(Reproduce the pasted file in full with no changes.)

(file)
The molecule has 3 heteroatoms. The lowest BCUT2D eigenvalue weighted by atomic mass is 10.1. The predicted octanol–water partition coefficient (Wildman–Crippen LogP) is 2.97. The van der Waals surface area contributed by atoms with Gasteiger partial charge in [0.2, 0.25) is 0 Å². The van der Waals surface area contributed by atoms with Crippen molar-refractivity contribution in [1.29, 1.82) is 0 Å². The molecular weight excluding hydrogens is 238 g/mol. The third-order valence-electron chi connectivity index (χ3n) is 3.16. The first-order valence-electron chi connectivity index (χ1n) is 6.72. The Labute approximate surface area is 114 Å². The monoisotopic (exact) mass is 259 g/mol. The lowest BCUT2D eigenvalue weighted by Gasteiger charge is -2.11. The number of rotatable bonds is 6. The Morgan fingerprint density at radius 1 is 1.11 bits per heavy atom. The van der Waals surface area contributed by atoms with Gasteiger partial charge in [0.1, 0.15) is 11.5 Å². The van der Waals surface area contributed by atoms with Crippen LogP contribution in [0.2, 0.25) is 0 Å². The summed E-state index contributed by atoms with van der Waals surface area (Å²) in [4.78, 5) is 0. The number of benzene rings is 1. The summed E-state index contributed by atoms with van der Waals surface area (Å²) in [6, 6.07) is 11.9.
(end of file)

The molecule has 3 heteroatoms. The lowest BCUT2D eigenvalue weighted by atomic mass is 10.1. The predicted octanol–water partition coefficient (Wildman–Crippen LogP) is 2.97. The van der Waals surface area contributed by atoms with Gasteiger partial charge in [0.2, 0.25) is 0 Å². The van der Waals surface area contributed by atoms with Crippen molar-refractivity contribution in [1.29, 1.82) is 0 Å². The molecular weight excluding hydrogens is 238 g/mol. The third-order valence-electron chi connectivity index (χ3n) is 3.16. The first-order valence-electron chi connectivity index (χ1n) is 6.72. The Labute approximate surface area is 114 Å². The monoisotopic (exact) mass is 259 g/mol. The lowest BCUT2D eigenvalue weighted by Gasteiger charge is -2.11. The number of rotatable bonds is 6. The Morgan fingerprint density at radius 1 is 1.11 bits per heavy atom. The van der Waals surface area contributed by atoms with Gasteiger partial charge in [0.1, 0.15) is 11.5 Å². The van der Waals surface area contributed by atoms with Crippen LogP contribution in [0.2, 0.25) is 0 Å². The summed E-state index contributed by atoms with van der Waals surface area (Å²) in [4.78, 5) is 0. The number of benzene rings is 1. The summed E-state index contributed by atoms with van der Waals surface area (Å²) in [6, 6.07) is 11.9.